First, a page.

10 November 2020 


Colleagues in government, friends from the media, fellow Filipinos, good morning. 

Our experience with COVID-19 over the past several months tells us two things. First, the economy is strong enough to recover, if we enable it to do so. Second, our best recourse to help the economy is to manage the risks.  

Managing risks, instead of avoiding them, will allow us to safely open more of the economy and help Filipinos recover their sources of income. This will also put the Philippines back on its solid growth and development trajectory. 


Quarantine impact on health 

The third quarter of 2020 saw the country dance with the virus: two steps forward and one step back.  

In August, the National Capital Region (NCR) and neighboring provinces reverted to modified enhanced community quarantine (MECQ) status for two weeks to respond to the increase in COVID-19 cases and to help prepare the hospitals critical care units. 

Earlier in June and July, Cebu City also reverted to enhanced community quarantine (ECQ) and then MECQ to improve its health system. Several other local government units (LGUs) also went back to more stringent quarantines to save lives.  

These actions gave us time to expand our capacity to deal with the contagion. 

From almost zero capacity in February, daily testing capacity reached 111,605 on November 4, with 160 labs providing RT-PCR testing, while daily testing reached a peak of 46,597 on September 11. From a handful of DOH personnel as contact tracers, we now have over 253,442 trained contact tracers deployed across the country as of November 6. 

More testing and vigilant contact tracing led to the detection of more cases, as expected, but the far majority, at 94 percent, are asymptomatic or mildly sick. Most importantly, we have reduced the number of future infections because we have also implemented more effective isolation protocols.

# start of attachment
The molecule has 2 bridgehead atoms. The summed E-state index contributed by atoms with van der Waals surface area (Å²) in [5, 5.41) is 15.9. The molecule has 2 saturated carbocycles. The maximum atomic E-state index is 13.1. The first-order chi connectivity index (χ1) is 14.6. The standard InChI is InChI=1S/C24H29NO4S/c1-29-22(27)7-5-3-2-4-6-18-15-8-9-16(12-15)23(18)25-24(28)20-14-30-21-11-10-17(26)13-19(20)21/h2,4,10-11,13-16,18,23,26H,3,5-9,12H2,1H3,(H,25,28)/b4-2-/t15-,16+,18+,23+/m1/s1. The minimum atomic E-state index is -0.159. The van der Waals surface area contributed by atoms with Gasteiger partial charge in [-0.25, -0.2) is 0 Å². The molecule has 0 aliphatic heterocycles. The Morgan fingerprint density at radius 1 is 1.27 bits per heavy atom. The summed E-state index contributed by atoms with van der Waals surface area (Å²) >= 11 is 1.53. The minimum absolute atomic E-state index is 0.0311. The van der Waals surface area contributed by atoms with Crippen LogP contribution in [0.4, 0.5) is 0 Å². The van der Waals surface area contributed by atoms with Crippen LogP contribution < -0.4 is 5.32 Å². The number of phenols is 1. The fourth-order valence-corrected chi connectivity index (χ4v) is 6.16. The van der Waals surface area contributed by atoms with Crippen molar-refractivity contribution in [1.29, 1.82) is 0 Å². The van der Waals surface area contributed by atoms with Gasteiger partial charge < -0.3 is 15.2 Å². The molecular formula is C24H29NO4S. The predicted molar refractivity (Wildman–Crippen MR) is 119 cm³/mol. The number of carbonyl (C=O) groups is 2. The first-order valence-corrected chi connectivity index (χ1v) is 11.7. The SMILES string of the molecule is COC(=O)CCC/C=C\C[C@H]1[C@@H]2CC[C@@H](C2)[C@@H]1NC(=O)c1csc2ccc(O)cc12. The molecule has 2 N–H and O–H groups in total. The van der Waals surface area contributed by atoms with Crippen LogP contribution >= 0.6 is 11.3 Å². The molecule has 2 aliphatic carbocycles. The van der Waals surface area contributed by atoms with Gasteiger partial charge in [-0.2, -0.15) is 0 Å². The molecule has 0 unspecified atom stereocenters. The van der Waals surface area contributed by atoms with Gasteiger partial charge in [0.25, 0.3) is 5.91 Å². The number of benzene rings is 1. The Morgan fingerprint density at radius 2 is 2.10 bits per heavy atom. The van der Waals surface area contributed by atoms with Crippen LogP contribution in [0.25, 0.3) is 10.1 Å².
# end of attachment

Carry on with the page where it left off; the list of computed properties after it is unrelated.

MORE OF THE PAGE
Of around 393,961 total cases as of November 7, reported deaths number 7,485, equivalent to a case fatality rate of 1.9 percent. This is much lower than the 17 percent in April. Total active cases are manageable at 36,260, of which around 2,283, or six percent, are severely or critically ill, requiring hospital care.  

We have also used the quarantine period wisely to boost our capacity to treat those requiring hospitalization. Throughout the country, some 21,909 hospital beds are dedicated to COVID-19 as of November 4. Of the total allocated beds, only around 39 percent is occupied. This means that the country is ready to care for COVID-19 patients.  

However, these concerted efforts do not come without costs.  


Quarantine impact on the economy: GDP performance 

The economic team is optimistic that the worst is over for the country.  

The smaller GDP contraction of 11.5 percent in the third quarter from a contraction of 16.9 percent in the second quarter indicates that the economy is on the mend. The path is clearer to a strong bounce-back in 2021. 

The double-digit contraction in the third quarter is not surprising given the return to more stringent quarantine measures in NCR and neighboring provinces, and Cebu City, which together account for around 60 percent of the Philippine economy.